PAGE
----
Well the question is pretty basic, but I am learning math on my own. And I cannot understand the notation of linear transformation. I understand what linear transformation is, its properties and what not. I could not find the answer elsewhere.

What does $L_A \colon \mathbb{R}^n \to \mathbb{R}^m$ mean exactly? I have problems reading this part: $\mathbb{R}^n \to \mathbb{R}^m$

I think it would be more clear if it was written like: $L_A \colon V \to W$, where $V$ and $W$ are vectors.

Are there other ways to express this?

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    $\begingroup$ Welcome to MSE! As a side note, you may find it helpful to peruse our basic MathJax tutorial, where you can learn how to (easily!) typeset math on this forum. $\endgroup$ – A.P. Mar 22 '15 at 13:07
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    $\begingroup$ By the way: are you familiar with the concept of function? This would help us tailor an answer to your needs. $\endgroup$ – A.P. Mar 22 '15 at 13:11
  • $\begingroup$ yes I am familiar with the concept. $\endgroup$ – YKY Mar 22 '15 at 13:33
  • $\begingroup$ great. Thanks for pointing me to the tutorial. I think I will have to come back here soon =) $\endgroup$ – YKY Mar 22 '15 at 13:52

It means that $L_A$ is a mapping (or function) from the space $\mathbb{R}^n$ to the space $\mathbb{R}^m$. In other words, for any given vector $v$ in $\mathbb{R}^n$, the mapping $L_A$ gives you a vector $L_A(v)$ in $\mathbb{R}^m$ as output.

This is just the standard way of writing functions.

You write

  • The name of the function (in this case $L_A$)
  • A colon
  • The space that the function maps from (called its domain)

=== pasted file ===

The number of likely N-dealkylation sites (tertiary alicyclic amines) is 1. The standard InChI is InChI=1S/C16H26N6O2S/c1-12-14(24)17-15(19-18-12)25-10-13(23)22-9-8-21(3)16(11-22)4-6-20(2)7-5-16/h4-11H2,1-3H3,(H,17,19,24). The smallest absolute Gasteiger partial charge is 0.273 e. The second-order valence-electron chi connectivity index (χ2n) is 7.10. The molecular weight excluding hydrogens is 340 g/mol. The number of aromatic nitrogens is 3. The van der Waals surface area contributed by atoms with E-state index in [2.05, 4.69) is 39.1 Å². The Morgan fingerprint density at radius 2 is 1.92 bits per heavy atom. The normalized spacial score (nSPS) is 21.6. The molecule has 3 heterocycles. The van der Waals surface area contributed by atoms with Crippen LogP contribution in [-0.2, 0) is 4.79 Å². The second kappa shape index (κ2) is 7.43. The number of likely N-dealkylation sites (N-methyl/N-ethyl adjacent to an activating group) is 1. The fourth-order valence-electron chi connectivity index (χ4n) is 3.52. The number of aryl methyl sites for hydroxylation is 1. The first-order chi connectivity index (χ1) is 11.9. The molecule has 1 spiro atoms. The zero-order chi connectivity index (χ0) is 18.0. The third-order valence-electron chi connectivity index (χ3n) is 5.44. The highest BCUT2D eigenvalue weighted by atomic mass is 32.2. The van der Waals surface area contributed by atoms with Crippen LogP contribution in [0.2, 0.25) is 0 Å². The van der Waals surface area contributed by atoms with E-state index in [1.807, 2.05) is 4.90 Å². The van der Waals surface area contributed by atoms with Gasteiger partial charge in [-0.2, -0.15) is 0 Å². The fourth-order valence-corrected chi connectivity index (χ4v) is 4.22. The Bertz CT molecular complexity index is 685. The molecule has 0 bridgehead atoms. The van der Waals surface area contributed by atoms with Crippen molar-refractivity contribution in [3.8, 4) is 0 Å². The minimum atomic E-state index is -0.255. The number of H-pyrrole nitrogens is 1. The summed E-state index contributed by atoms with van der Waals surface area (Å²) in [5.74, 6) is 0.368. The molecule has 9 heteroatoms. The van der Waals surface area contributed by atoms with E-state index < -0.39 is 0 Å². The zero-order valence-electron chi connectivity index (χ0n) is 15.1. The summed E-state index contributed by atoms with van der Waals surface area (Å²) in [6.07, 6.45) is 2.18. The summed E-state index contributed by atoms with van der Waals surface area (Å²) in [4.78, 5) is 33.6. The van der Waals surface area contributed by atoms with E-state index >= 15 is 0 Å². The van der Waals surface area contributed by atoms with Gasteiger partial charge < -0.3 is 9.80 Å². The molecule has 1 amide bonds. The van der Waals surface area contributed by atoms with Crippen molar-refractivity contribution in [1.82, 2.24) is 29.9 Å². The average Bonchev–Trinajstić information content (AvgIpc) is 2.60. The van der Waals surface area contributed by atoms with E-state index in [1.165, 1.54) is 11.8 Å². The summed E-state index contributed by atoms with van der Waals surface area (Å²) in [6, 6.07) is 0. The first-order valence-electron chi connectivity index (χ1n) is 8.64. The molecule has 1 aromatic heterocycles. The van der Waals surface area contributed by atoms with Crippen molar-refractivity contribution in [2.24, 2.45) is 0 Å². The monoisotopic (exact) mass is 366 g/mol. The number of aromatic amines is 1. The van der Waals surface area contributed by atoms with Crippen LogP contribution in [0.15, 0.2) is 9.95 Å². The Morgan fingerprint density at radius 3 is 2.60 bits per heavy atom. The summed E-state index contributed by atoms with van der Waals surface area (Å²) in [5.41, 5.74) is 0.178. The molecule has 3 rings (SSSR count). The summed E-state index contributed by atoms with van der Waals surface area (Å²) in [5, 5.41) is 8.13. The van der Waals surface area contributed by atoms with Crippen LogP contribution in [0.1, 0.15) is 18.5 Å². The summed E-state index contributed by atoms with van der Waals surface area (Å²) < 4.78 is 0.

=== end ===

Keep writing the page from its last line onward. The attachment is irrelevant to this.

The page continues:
• An arrow
  • The space that the function maps into (called its range or codomain)

Just some jargon you have to get used to, I'm afraid.

  • $\begingroup$ Thanks. To clarify. If for example m=n, vector stays in the same subspace? Does superscript indicates dimensionality? Like R<sup>2</sup>, means two dimensions? $\endgroup$ – YKY Mar 22 '15 at 13:30
  • $\begingroup$ Yes, if $m=n$ then $L_A$ is a mapping from some space to itself. In other words, the "output" vectors have the same dimension as the "input" ones. And, "yes" again ... $\mathbb{R}^n$ is the vector space of dimension $n$. So $\mathbb{R}^2$ is two-dimensional space, which you can think of as a plane. $\endgroup$ – bubba Mar 22 '15 at 13:36
  • $\begingroup$ To get an R with a superscript "2", you type R, then ^, then 2, and you enclose those three characters between dollar signs. $\endgroup$ – bubba Mar 22 '15 at 13:38

The vector spaces $\mathbb{R}^n$ and $\mathbb{R}^m$ are the domain and codomain of the function respectively. This means that $L_A$ takes as inputs, elements from the vector space $\mathbb{R}^n$, and outputs elements of the vectors space $\mathbb{R}^m$.


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